In England and Wales there is a law (statute, i.e. Act of Parliament) that requires marriages to be celebrated between the hours 08.00 (8 a.m.) and 18.00 (6 p.m.). Does the Church’s Canon Law prescribe times during which marriages have to be celebrated?
No. Canon law does not specify time-of-day. Of course, there are days when marriages can’t be celebrated (like Good Friday).
Canon law does say that civil law must be followed when a couple gets married, so indirectly we might say that canon law likewise has that requirement in England and Wales.
I just saw a movie (Waterloo Bridge) where the time was 3pm, and Sherlock Holmes has a story where the time is noon so evidently that is subject to change of civil law. In general where the Church witness is also the witness of officiant in civil laws then civil law applies. You can see where they are coming from. I imagine this would really cut down business in a place like Vegas.
The two you mention take place between 8 a.m. and 6 p.m. so would fall in line with civil law.
Now I got married at 7 p.m. which was the usual time for weddings in my parish at the time. Luckily, my parish was neither in England nor in Wales.
I meant the time limit expired at those times in the stories, wedding had to be before those hours and of course that was a plot element.
that is probably where the custom of the wedding breakfast comes from if marriages were customarily solemnized early in the day
Yes, I believe Mom & Dad were married at 8 or 9 a.m. – I think that most wedding Masses were celebrated at that time since fasting had to be since midnight and no Mass could be celebrated after noon.
Trinidad has a similar law, although I always thought it was 6 to 6. The same applies to funerals, we cannot bury the dead after 6 pm.
I thought that was the case. But, let’s say a marriage was celebrated at 7 p.m. that would not be a reason for the marriage to be declared null and void would it? I don’t know what the consequences would be in terms of civil law.
What prompted this may seem stupid. I once watched a TV drama in which a couple were trying to find a reason that their very recent marriage wasn’t valid. I can’t recall why they didn’t want their marriage to be valid. The parish priest couldn’t find a reason for annulling the marriage. Anyway, the curate found a reason - they we’re married after 6 p.m. It seemed to indicate that he found this in Canon Law. Now I couldn’t find any prescription about time in the 1983 Code. The programme I saw was set in the 1950’s when the 1917 Code would have been in force. I recently purchased an English language translation of the 1917 Code (not to answer this question!) and as far as I can tell it doesn’t prescribe times.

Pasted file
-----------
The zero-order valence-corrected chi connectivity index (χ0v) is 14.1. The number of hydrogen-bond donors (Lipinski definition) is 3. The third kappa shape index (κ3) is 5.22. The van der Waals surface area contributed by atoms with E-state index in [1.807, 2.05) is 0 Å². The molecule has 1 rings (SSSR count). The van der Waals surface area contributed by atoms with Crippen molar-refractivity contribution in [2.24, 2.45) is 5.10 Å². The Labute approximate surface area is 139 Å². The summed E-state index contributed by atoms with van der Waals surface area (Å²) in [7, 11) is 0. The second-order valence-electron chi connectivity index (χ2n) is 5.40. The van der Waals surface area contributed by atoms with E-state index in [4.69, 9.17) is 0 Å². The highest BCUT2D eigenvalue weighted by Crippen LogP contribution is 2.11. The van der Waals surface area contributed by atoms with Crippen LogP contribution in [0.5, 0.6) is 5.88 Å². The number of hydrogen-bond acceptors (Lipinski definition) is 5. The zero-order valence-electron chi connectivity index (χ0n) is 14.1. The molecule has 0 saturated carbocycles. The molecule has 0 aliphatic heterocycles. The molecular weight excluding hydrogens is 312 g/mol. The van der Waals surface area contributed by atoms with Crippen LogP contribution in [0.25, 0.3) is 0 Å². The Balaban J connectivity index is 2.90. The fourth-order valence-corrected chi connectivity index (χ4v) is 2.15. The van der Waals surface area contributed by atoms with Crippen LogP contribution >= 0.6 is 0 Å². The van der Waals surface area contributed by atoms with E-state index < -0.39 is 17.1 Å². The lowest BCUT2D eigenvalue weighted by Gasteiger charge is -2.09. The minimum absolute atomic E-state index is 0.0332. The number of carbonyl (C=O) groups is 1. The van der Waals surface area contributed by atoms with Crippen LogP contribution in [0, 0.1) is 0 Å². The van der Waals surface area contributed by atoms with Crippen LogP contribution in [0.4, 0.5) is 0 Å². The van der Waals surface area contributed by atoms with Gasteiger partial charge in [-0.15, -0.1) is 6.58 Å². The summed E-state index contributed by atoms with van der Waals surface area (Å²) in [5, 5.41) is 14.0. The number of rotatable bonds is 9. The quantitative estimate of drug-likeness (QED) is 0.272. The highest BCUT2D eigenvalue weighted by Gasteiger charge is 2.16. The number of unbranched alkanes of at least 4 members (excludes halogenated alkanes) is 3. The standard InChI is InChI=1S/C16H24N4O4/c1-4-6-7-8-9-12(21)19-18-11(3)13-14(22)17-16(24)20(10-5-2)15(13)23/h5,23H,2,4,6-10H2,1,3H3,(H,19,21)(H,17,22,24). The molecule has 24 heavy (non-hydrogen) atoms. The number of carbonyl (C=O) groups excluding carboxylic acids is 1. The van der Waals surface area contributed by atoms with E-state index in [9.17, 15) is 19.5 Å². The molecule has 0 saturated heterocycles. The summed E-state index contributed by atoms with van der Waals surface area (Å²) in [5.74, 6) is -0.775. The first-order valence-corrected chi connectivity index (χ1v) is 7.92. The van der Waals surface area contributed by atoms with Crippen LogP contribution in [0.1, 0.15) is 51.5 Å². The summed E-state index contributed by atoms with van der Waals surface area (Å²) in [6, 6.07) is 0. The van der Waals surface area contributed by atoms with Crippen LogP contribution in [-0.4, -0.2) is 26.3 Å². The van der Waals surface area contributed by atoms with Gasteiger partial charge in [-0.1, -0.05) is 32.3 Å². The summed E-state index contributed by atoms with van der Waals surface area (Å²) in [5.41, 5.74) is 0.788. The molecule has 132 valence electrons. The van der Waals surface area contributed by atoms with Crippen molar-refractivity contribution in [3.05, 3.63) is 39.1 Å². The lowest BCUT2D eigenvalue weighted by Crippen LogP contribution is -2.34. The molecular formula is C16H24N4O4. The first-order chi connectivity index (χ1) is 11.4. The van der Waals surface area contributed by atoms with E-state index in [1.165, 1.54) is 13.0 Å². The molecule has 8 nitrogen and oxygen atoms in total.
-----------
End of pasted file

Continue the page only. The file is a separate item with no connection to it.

I know it seems a very weak foundation on which to pose a question to this forum. But, sometimes makers of TV programmes do research and consult to get their facts right so I wondered if it had any foundation. Plus, the programme was based on a series of books authored by a real Catholic priest.
I don’t know what it is in Canada, but I think it mught be different in each Province. More than likely it is the same as the UK…I could be wrong…correct me if I am.
I’m unable to comment on Canada because I don’t know about Canadian law. At least one poster in this thread has said Canadian law does not prescribe times for marriage.
I’ve only commented on England and Wales because I know what English law says on this matter (and English law frequently applies in Wales). A new law was passed earlier this year dealing solely with marriage in Wales but it retained the same time restrictions. I cannot comment on the rest of the UK (Northern Ireland and Scotland) because they have separate laws.
Indeed, setting the statutes for marriages is a provincial, not a federal responsibility.